The Aussies, with a tradition in surf boat racing that's almost a way of life, will fancy themselves big time. I wager they'll get a surprise or two in the Bay Of Biscay. With media coverage to follow this event no less than global, any prospective sponsors out there with smarts best start queuing up now to get their logos on a surfboat.
Saturday, November 10, 2007
I really get into stuff. On the whole though, when it comes to music and soaps, I get into it several years, and sometimes decades, after everybody else has seen it, heard it or are wearing the, by then, retro T-shirts. This is probably classified as a character defect.
Take "Cheers". An old mate - I'll call him "Chuck" - 'cause that's what we called him even though he was a "Martin" - couldn't decide if he was a New Yorker or a Belfast boy. When he was in Belfast, he wanted to be in New York and when he was in Belfast, well, you get the picture. He raved on and on and on about Cheers until frankly, I made a personal pledge never to watch an episode, even when I was dragged into the bar in Boston that inspired the series - a peculiar tactic I thought, the assumption being that this would somehow connect me to the masterpiece of comedic art I was missing out on. I enjoyed the chicken wings but not much else. And nobody knew my name.
Now I'm collecting the DVD releases and watch them in bed at night, stifling guffaws while Sea Nymph slumbers. After never having seen an episode of the Sopranos, I'm fully expecting that in five years time, I will be engaged in similar nocturnal practices.
Now as far as I know, John From Cincinnati, the HBO series about several generations of a family described as "surfing royalty turned society misfits" (oxymoron, anyone?) hasn't aired in the UK yet. I understand that the series had a devoted following of three or four fans, was very "dark" and "surf noir" and then one day, as Zimmy would say, the network axe just fell. Having never seen an episode, I can really only comment on the title - which made me laugh.
Given the marketing hyperdrive that's been firmly applied to the surfing engine, I thought the absolute unconnectedness to anything that sounds remotely gnarly was a stroke of genius. I also found myself wondering if someone at the BBC would commission a similar programme here based on several generations of Badlands boyos - something like "Steve of St.Aggie" or the like.
If you've followed my mental meanderings this far, well done! It's a roundabout way of sharing the acoustically orgasmic enjoyment that a batch of John Butler Trio albums that I've been playing on random, replay mode have been bringing me. I urge you uninitiated few, to go forth and and tune in to this Australian combo.
After that (and thanks to Kim at Sharkbait's Local Spot for this) you may possibly want to track down the White Buffalo, the alter ego of one Jake Smith, a thirty something with the bellow and hairstyle of a bison - or a buffalo. "Although he’s toured with roots artists like Donovan Frankenreiter , and his songs used in surfing movies, Smith says it’s just that lazy affiliation when people compare him to shoes-off beach-sitters like Jack Johnson. “I don’t think my music speaks to surfers any more than it would farmers, or your criminal neighbour. It’s a little bit darker.” See? There is such a thing as surf noir. Anyone wearing a German Army tunic (he's been staying up late watching Big Wednesday), and sporting a beard like a prophet (not the prophet, I hasten to add - I've been through that movie before) deserves some ear time.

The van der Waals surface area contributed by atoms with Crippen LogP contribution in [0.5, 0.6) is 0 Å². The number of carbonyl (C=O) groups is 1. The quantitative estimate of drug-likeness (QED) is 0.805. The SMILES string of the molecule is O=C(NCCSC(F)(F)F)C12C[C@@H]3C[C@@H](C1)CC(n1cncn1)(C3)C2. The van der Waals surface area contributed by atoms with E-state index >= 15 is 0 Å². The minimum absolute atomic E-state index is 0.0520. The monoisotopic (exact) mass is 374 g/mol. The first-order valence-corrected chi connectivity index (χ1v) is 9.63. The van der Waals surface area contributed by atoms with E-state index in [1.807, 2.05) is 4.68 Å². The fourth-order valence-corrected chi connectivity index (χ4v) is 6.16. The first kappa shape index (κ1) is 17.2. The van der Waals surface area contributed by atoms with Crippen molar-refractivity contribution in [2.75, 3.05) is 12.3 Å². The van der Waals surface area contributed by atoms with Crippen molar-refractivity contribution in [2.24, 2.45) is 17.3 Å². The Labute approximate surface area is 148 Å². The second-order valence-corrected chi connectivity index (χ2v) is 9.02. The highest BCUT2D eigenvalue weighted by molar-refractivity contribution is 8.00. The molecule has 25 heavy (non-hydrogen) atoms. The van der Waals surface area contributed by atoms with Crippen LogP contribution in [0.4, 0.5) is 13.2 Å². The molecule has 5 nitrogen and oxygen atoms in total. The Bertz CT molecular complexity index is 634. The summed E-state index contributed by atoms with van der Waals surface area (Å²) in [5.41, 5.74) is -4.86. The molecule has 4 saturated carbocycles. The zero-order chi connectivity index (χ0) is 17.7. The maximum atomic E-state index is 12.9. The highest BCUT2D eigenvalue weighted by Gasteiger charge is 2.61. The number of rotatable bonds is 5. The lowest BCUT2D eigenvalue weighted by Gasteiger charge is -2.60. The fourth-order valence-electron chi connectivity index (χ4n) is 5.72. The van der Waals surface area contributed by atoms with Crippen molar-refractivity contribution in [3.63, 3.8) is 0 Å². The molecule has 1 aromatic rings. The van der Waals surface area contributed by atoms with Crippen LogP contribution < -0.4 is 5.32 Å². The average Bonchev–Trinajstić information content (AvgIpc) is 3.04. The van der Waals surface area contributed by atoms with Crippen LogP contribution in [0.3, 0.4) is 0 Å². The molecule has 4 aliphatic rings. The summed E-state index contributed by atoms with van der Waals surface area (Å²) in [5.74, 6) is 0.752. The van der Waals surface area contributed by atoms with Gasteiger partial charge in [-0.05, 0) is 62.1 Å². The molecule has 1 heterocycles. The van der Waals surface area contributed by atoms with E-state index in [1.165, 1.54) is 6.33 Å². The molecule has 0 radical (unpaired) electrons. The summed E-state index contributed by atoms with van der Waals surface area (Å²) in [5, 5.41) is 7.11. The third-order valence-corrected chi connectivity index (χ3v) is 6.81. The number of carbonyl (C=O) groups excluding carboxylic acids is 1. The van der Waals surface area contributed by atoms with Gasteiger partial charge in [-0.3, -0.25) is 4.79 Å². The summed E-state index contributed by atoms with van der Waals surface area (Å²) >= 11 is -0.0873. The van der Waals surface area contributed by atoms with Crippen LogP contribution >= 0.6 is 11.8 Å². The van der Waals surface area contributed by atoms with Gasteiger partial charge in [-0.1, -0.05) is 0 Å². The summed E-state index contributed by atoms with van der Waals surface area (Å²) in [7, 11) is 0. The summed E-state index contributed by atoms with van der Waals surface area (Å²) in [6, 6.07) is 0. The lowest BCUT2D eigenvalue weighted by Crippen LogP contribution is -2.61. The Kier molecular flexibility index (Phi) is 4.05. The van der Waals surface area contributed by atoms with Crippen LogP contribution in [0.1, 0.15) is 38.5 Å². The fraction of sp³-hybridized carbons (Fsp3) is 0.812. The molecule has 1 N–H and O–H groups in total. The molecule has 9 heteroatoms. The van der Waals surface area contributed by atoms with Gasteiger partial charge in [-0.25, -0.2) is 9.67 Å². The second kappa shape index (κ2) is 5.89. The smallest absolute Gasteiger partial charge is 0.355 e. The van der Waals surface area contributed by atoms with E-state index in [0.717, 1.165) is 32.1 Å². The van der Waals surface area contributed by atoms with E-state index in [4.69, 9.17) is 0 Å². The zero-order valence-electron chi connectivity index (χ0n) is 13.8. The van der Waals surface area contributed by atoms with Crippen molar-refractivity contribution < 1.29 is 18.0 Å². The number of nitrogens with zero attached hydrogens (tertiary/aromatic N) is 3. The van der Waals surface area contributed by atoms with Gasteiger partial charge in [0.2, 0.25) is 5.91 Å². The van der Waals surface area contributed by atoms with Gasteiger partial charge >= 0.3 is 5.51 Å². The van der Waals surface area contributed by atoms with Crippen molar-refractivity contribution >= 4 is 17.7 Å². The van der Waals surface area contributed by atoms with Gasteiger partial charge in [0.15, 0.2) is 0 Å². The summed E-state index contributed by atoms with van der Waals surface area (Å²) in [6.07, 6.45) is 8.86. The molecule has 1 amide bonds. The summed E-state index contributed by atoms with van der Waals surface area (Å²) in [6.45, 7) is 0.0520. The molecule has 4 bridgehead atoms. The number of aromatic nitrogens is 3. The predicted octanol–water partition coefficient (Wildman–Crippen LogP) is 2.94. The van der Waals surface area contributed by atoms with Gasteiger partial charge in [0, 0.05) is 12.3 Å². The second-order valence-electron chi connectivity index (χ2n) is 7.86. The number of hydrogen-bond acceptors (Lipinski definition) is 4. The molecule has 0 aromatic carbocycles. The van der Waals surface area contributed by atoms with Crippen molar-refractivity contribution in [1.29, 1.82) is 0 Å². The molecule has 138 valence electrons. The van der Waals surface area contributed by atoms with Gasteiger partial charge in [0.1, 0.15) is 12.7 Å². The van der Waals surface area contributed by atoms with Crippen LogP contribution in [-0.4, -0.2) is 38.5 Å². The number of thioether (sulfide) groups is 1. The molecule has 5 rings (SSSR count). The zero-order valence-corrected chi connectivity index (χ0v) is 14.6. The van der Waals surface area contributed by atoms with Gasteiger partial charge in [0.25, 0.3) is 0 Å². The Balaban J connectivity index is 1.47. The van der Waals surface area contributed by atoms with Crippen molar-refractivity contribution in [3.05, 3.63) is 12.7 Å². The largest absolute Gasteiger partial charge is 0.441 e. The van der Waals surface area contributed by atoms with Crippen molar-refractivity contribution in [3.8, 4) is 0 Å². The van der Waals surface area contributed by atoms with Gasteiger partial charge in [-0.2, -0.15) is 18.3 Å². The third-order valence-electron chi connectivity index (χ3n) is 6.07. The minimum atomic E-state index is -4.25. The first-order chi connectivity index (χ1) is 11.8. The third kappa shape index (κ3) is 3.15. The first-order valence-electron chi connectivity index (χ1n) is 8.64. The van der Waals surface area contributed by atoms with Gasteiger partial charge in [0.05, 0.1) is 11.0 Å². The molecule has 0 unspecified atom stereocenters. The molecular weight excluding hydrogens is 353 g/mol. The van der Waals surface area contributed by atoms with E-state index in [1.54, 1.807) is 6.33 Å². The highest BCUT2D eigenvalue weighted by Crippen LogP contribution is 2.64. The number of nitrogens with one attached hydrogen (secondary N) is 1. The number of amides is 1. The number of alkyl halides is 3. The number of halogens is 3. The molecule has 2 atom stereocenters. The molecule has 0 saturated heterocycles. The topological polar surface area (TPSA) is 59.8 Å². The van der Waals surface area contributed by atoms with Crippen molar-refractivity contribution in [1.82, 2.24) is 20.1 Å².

Tuesday, November 06, 2007
Monday, November 05, 2007
A word of warning - watch out for Todd Selis wearing what looks like a pair of pink knickers on his head. This may detract from your viewing pleasure - frankly, it only added to mine. More on bodysurfing here and here.
Friday, November 02, 2007
Take Ollie Banks, a songster, surfer and now a film-maker. He's just spent two years putting together "Nine Hundred Miles" which focuses on the "U.K.'s East Coast from Scotland's world famous reef breaks all the way down to Yorkshire's very own big wave spots"
Often, like the Switch-Foot publication, the best work is generated through collaboration, with friends and colleagues helping out to get a project, publication or an exhibition off the ground. Shoe-string budgets and goodwill are the order of the day. With a lifestyle or sport (depending on your take) that has an uncomfortable relationship with the pervasiveness of corporate surfdom, there's often a reactionary feel to the art.
So if your up East Yorkshire way Sunday the 11th of November why not nip over to Beverley and check out Ollie's film. As a bonus, you can get to watch Step Into The Realm by Tim Davies as well, all the while raising funds for our friends at SAS. Pass me the popcorn and the beer!
Thursday, November 01, 2007
They depict their Father falling off a (Bilbo) surfboard, sleeping on a surfboard with his butt cheeks exposed, showing off his muscle, snoring and playing Halo 3. I am also pictured with a speech bubble calling "Yo dood!" [sic]. Ah, they know me so well.
Sunday, October 28, 2007